LGBTQIA+ Rights and Protection

People are people and every person deserves to be treated with respect and dignity. As a nation, we have struggled with this concept and, as a result, have discriminated against those who appear “different” from the mainstream. Beginning in the 1980s, this began to change for the LGBTQ+ community. Collectively, we have made great strides in recognizing the rights and issues of those of us who do not conform with traditional hetero stereotypes. For example, in June 2015, the Supreme Court legalized gay marriage, in June 2020 a divided court affirmed that a worker cannot be fired for being gay and, as of this January, transgender people can now openly serve in armed forces – again. But there is still a long way to go.

The hate-filled rhetoric that permeated the Trump Administration has meant that discrimination and violence against the LGBTQ+ is the highest in a decade, especially when gender and race are taken into account. Transgender people in particular face significant barriers on multiple fronts, such as in getting adequate healthcare – a very real hurdle during a pandemic. Even in Northern Virginia, which is relatively diverse and accepting, elderly LGBTQ+ patients struggled to find care providers even before COVID-19. To really turn things around so we can begin realizing true intersectional equality, we must:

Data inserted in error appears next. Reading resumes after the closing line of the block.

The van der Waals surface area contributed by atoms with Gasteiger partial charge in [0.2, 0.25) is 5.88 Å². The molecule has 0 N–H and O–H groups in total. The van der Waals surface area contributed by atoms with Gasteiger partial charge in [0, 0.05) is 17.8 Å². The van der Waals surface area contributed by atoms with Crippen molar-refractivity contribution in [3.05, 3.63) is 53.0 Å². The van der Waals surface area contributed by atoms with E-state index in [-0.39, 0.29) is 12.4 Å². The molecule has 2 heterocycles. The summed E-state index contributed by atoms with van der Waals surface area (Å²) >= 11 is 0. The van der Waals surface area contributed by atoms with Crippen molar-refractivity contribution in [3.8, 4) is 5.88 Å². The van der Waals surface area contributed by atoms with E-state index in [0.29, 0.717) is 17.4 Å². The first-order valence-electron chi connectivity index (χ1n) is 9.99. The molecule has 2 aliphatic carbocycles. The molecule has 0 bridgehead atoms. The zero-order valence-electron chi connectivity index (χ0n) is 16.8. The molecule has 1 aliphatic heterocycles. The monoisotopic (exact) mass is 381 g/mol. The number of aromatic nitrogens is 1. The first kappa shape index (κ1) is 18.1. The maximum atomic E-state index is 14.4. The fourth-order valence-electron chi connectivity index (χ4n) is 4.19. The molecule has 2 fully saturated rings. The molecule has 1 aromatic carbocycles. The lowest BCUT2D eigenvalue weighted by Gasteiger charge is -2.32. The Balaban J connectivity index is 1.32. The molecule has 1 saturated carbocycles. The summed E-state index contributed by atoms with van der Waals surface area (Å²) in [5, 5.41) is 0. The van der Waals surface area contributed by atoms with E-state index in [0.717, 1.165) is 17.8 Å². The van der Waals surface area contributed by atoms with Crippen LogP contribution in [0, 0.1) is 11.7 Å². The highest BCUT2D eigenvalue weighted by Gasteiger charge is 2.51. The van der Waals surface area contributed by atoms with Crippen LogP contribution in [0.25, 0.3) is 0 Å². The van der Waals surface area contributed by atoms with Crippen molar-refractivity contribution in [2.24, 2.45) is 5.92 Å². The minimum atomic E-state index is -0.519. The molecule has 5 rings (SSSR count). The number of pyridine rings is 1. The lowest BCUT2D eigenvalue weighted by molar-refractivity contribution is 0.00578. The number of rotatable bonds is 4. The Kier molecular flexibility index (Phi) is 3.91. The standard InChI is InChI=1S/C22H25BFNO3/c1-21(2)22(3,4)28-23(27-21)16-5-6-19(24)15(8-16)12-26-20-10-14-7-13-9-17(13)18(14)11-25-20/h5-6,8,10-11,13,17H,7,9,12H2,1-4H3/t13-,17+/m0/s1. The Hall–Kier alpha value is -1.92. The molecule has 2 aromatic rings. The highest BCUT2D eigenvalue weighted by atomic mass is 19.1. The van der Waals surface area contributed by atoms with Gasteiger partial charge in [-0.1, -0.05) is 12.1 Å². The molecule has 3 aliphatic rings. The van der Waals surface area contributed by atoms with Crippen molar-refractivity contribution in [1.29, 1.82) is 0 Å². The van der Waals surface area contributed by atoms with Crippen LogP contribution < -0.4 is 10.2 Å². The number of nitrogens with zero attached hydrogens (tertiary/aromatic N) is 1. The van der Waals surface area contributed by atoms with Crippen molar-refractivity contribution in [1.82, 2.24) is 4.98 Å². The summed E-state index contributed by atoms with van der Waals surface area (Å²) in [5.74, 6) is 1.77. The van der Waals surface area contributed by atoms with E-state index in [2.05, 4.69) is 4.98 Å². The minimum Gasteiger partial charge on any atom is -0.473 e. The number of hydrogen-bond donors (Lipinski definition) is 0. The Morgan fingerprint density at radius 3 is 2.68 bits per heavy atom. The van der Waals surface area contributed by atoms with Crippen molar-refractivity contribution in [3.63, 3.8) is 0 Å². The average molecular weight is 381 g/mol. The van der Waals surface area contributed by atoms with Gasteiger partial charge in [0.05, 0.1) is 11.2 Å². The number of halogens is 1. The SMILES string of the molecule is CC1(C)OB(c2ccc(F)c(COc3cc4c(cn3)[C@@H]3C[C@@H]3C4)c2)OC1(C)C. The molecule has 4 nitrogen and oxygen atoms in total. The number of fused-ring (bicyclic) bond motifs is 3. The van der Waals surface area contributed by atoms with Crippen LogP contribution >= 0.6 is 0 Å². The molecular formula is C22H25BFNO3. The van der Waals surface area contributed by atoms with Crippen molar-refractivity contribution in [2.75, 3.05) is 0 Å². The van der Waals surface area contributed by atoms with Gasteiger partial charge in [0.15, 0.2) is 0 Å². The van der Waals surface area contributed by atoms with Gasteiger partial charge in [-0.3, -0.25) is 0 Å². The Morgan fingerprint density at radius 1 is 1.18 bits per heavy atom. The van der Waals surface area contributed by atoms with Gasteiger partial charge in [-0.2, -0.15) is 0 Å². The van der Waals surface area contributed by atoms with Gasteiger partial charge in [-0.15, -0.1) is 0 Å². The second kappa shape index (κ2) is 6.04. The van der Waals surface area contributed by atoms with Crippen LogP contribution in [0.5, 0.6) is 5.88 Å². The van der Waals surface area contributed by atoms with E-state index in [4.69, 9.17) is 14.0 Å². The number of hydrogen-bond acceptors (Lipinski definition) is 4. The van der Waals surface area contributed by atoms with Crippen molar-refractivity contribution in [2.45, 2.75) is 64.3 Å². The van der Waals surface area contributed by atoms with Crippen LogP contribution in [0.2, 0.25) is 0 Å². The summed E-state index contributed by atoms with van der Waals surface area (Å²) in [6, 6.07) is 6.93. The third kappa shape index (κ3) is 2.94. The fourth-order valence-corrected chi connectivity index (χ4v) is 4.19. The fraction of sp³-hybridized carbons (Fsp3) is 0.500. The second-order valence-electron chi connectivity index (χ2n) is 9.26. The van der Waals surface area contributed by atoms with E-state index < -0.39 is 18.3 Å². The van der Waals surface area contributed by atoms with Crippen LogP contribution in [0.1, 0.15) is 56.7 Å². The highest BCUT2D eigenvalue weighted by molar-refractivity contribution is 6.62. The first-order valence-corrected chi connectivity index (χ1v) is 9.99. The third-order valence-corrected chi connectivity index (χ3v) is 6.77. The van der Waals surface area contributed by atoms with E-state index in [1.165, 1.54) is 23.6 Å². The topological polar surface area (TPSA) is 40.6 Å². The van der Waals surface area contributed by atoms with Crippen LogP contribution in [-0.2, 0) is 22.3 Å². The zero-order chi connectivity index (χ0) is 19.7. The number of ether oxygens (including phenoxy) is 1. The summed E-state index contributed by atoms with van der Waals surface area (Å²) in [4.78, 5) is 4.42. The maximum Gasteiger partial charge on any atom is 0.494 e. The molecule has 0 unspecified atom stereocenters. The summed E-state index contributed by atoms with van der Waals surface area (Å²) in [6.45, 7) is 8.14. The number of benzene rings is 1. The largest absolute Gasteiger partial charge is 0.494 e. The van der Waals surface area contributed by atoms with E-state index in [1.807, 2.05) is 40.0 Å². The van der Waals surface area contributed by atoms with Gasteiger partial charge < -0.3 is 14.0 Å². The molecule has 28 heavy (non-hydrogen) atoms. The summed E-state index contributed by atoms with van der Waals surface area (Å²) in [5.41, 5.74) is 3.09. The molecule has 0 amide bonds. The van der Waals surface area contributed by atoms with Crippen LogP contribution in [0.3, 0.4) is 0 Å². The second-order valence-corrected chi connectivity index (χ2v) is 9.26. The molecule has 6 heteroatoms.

• Establish a universal single-payer healthcare system that provides everyone affordable, high-quality, nondiscriminatory healthcare 
  • Pass Do Not Harm Act to amend RFRA from granting exemptions to crucial civil rights laws 
  • Pass Safe Schools Improvement Act to help LGBTQ+ students get the support and protection they need in schools
  • Address the housing discrimination that LGBTQ+ youth and older adults face
  • Fully enact the 2020 Older Americans Act to protect elderly LGBTQ+ 

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